To reverse the argument, and insist that the victims were soliciting, let me pose a question that I have pondered, but have no violent opinions about, and if anyone wants to jump in, I'd like to hear their thoughts.

                            Is it possible that the infamous East End "knee-trembler" is somewhat overplayed? It made its appearance earlier on in those writing about the case, and author after author kept repeating it until it became part of the mythos.

                            That such things happened can be see in the Tabram murder, where the PC, I think his name was Barnett, encounters a soldier who went "up the alley with a girl."

                            Fair enough; knee-tremblers happened.

                            But when I study London prostitution, much of it was far more nuanced. It was, to perhaps use the wrong word, more social, and less transactional. I am not romanticizing it; I'm trying to look at it objectively.

                            The women wanted a bed for the night, so they shacked up with men in the lodging houses that would accept couples. They also had their weekend warriors, like Ted Stanley. Even Sadler spent a full day-and-a-half with Frances Coles. Thomas Neil Cream toyed around with his victims in Lambeth and made arrangements to have meals, etc.

                            What I suppose I am getting at is that a younger woman could expect to get more from a punter. A meal or two and a lodging-house, and maybe even some conversation and companionship, as we see in Walter's My Secret Life.

                            We don't really know what all went on up those alleys, but what I guess I am getting at is that maybe a younger women could demand--and get--more from a punter than four pence and a trip up the alley, and thus that 'niche' was occupied mainly by the most desperate.

                            I ask this from a sociological view; I'm not passing judgment on any of the victims.

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                            • #74
                              I doubt if very many people--perhaps no one--is interested in my opinion, but I'd like to explain why I have some begrudging sympathy for Rubenhold's ideas. Even though I don't believe she is technically right, I think she might be psychologically right.

                              I suspect that the reason the academics are more focused on the victims being poverty stricken slum dwellers, as opposed to 'sex workers,' is because they instinctively see crimes of this sort as having an important social component, rather than just the random acts of a sexual pervert. The Ripper is not, after all, killing respectable ladies in Mayfair.

                              When Tom Cullen wrote about the Ripper in the 1960s, he thought along these same lines. His suspect (Druitt) was a middle-class barrister living in Blackheath, and Cullen didn't ignore the possibility that the killer had a psychological reason for specifically targeting the bottom of the barrel--those poor souls stuck living in the East End. Cullen didn't deny the sexual nature of the crimes, but he also believed the victim's economic class was relevant. He couldn't fully explain himself, perhaps, but he felt it.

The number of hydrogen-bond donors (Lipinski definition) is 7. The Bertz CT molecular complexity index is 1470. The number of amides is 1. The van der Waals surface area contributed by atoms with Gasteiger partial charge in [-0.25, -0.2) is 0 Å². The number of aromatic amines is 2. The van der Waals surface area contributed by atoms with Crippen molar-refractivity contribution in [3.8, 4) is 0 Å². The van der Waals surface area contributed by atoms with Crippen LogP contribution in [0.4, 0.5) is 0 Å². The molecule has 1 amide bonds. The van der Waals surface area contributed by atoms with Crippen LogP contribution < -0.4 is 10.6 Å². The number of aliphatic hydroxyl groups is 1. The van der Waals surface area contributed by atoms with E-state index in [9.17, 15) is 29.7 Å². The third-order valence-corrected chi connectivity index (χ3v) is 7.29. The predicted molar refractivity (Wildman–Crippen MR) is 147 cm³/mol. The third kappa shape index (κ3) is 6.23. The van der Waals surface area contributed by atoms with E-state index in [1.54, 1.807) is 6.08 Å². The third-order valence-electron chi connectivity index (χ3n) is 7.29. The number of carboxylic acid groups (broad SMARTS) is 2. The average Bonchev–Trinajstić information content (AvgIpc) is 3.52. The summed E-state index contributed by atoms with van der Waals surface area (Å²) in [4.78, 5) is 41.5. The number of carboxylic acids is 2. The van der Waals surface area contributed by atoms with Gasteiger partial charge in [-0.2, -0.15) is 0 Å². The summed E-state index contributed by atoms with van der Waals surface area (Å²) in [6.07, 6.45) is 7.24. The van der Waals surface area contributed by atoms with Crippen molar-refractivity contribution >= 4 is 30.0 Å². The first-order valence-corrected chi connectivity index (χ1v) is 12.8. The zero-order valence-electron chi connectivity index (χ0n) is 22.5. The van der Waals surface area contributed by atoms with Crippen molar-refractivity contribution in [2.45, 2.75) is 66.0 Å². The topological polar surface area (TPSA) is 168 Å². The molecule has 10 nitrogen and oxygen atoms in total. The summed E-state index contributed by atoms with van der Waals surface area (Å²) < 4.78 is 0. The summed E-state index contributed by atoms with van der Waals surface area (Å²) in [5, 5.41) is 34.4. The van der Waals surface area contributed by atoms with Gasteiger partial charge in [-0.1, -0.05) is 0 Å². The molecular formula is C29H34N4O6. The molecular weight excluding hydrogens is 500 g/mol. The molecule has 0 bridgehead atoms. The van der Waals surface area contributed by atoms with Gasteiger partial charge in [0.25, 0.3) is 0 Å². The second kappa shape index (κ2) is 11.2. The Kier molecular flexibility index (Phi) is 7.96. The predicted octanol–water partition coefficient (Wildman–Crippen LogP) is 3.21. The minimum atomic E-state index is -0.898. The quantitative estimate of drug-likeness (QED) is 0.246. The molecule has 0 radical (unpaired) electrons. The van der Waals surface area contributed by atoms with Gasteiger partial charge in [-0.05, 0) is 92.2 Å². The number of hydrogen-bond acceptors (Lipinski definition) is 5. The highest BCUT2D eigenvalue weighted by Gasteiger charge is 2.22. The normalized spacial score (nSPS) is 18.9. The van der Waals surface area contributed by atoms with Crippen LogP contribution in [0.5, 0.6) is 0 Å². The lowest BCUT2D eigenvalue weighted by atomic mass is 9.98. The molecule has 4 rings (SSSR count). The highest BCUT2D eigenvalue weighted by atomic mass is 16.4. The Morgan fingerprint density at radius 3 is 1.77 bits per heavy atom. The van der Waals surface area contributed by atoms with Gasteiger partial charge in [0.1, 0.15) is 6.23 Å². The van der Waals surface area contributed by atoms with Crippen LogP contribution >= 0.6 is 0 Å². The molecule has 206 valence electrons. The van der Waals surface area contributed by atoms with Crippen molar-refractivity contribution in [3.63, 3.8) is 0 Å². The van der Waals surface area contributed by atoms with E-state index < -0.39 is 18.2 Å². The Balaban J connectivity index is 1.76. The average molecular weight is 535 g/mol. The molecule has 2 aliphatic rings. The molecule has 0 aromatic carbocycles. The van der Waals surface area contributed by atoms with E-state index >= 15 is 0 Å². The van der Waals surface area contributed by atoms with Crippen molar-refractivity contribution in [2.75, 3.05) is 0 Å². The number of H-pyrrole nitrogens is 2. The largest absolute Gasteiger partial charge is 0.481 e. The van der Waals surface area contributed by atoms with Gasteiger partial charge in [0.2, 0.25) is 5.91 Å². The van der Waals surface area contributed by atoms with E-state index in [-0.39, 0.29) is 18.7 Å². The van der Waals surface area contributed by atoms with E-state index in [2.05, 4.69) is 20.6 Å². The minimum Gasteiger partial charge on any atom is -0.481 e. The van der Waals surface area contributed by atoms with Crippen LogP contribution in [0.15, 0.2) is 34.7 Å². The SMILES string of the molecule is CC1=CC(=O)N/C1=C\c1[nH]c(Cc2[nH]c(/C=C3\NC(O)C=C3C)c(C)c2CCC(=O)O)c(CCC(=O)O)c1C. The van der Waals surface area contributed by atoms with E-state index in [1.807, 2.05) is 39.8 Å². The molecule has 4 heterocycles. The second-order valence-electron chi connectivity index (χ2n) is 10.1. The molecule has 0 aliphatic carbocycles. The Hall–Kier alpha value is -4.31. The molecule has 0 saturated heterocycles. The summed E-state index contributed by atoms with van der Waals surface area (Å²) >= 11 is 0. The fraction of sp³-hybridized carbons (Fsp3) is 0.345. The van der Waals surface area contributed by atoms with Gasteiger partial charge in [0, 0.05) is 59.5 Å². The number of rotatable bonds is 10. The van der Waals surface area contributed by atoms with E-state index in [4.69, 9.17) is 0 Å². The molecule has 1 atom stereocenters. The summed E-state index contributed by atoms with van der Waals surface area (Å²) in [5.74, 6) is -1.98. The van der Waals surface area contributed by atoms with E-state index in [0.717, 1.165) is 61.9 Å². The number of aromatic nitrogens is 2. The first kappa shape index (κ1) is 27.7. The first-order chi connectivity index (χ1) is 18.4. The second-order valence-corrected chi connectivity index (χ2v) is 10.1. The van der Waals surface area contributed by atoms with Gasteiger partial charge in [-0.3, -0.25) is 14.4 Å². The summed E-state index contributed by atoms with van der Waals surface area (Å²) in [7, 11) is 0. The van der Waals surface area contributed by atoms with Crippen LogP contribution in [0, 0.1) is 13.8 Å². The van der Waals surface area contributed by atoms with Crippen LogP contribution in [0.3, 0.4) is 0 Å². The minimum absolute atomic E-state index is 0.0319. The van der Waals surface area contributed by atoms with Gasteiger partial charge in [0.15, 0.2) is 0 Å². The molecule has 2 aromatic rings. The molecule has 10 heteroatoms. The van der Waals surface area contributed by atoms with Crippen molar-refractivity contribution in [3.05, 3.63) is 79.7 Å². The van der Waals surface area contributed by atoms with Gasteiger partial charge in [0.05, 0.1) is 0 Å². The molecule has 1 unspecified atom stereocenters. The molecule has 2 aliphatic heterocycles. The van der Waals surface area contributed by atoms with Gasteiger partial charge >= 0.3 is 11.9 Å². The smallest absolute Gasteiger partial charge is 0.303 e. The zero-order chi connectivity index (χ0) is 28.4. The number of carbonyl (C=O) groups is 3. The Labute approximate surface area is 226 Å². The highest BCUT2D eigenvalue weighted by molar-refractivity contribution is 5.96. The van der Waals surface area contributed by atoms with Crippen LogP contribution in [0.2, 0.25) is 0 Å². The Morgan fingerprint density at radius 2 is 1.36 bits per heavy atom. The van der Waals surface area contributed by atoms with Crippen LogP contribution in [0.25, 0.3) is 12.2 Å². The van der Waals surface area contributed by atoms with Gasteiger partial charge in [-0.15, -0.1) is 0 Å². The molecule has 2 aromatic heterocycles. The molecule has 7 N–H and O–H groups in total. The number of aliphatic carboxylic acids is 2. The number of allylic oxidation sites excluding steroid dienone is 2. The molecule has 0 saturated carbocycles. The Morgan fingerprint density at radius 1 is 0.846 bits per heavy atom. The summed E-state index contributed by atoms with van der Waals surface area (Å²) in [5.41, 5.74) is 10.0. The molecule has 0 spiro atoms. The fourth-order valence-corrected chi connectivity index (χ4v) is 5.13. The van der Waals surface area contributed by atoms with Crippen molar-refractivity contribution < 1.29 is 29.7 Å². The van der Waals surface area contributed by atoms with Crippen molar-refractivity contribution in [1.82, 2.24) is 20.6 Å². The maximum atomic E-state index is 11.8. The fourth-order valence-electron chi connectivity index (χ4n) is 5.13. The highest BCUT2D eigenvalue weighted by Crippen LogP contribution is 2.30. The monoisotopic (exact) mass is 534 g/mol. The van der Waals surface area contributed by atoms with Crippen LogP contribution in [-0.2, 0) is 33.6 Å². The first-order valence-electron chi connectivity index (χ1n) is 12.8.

But the times have changed, and the Freudians and the F.B.I. profilers have won the field, and the Cullen-types are few and far between. The Ripper is a sexual pervert, plain and simple--a Lechmere, a Kosminski, a Hutchinson, or take your pick, who gets sexual gratification out of killing women. The 'class' of the victim no longer matters, except in so far as these are the only women who will go with him into a dark alley. It is no deeper than that, so the blather of the social scientists do not concern us.

                              The thing is, I am not as convinced as everyone else is that the Cullen/Hainsworth/and the 'academic' types are barking up the wrong tree. I am not arguing that the victim's weren't soliciting, but I do wonder if it is accurate to assume that their ragged homelessness is irrelevant to the psychology of the murderer. I think there is more going on psychologically than the mere killing of 'sex' objects, and, like Robert Linford used to argue, I am highly skeptical that the victims were even seen as 'sex object' at all.

                              So in that respect, I do have some sympathy for the Rubenholds of the world, even if she is not entirely aware of where her thinking is really headed. Of course, if you're convinced the Ripper is a local man like Lechmere, motivated by sexual frenzy, then you won't agree with me.

                              I hope that begins to explain my thinking.








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                              • #75
                                May be just a case of the killer being of or near the same social class as his victims.
                                Best Wishes,
                                Cris Malone
                                ______________________________________________
                                "Objectivity comes from how the evidence is treated, not the nature of the evidence itself. Historians can be just as objective as any scientist."